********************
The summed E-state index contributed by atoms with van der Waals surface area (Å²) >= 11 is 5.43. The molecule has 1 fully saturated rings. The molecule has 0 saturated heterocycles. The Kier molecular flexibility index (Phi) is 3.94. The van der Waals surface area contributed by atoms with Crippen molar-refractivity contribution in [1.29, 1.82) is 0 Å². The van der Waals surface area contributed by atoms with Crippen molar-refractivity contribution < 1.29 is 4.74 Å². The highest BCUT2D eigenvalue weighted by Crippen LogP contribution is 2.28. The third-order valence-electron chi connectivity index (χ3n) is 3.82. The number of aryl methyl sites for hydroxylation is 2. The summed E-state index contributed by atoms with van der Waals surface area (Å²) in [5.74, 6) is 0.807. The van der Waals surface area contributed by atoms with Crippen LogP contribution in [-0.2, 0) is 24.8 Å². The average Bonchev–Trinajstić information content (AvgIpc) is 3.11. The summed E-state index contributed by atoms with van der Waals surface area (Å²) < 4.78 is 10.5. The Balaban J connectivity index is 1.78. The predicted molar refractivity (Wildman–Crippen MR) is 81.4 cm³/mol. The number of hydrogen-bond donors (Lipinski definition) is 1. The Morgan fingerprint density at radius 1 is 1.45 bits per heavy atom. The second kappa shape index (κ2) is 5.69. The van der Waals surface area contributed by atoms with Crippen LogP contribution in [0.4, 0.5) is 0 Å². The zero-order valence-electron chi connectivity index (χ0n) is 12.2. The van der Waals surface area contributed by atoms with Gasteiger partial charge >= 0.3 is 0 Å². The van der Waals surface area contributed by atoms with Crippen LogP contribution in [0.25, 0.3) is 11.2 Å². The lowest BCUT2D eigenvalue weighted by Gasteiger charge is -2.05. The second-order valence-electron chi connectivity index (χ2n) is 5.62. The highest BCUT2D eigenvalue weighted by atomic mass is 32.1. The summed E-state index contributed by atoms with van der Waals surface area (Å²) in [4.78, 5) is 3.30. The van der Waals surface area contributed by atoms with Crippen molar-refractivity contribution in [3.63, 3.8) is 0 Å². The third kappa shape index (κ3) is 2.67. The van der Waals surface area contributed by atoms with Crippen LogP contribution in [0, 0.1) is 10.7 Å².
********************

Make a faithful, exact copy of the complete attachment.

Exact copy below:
The summed E-state index contributed by atoms with van der Waals surface area (Å²) >= 11 is 5.43. The molecule has 1 fully saturated rings. The molecule has 0 saturated heterocycles. The Kier molecular flexibility index (Phi) is 3.94. The van der Waals surface area contributed by atoms with Crippen molar-refractivity contribution in [1.29, 1.82) is 0 Å². The van der Waals surface area contributed by atoms with Crippen molar-refractivity contribution < 1.29 is 4.74 Å². The highest BCUT2D eigenvalue weighted by Crippen LogP contribution is 2.28. The third-order valence-electron chi connectivity index (χ3n) is 3.82. The number of aryl methyl sites for hydroxylation is 2. The summed E-state index contributed by atoms with van der Waals surface area (Å²) in [5.74, 6) is 0.807. The van der Waals surface area contributed by atoms with Crippen LogP contribution in [-0.2, 0) is 24.8 Å². The average Bonchev–Trinajstić information content (AvgIpc) is 3.11. The summed E-state index contributed by atoms with van der Waals surface area (Å²) < 4.78 is 10.5. The Balaban J connectivity index is 1.78. The predicted molar refractivity (Wildman–Crippen MR) is 81.4 cm³/mol. The number of hydrogen-bond donors (Lipinski definition) is 1. The Morgan fingerprint density at radius 1 is 1.45 bits per heavy atom. The second kappa shape index (κ2) is 5.69. The van der Waals surface area contributed by atoms with Crippen LogP contribution in [0.4, 0.5) is 0 Å². The zero-order valence-electron chi connectivity index (χ0n) is 12.2. The van der Waals surface area contributed by atoms with Gasteiger partial charge >= 0.3 is 0 Å². The van der Waals surface area contributed by atoms with Crippen LogP contribution in [0.25, 0.3) is 11.2 Å². The lowest BCUT2D eigenvalue weighted by Gasteiger charge is -2.05. The second-order valence-electron chi connectivity index (χ2n) is 5.62. The highest BCUT2D eigenvalue weighted by atomic mass is 32.1. The summed E-state index contributed by atoms with van der Waals surface area (Å²) in [4.78, 5) is 3.30. The van der Waals surface area contributed by atoms with Crippen molar-refractivity contribution in [3.63, 3.8) is 0 Å². The third kappa shape index (κ3) is 2.67. The van der Waals surface area contributed by atoms with Crippen LogP contribution in [0, 0.1) is 10.7 Å².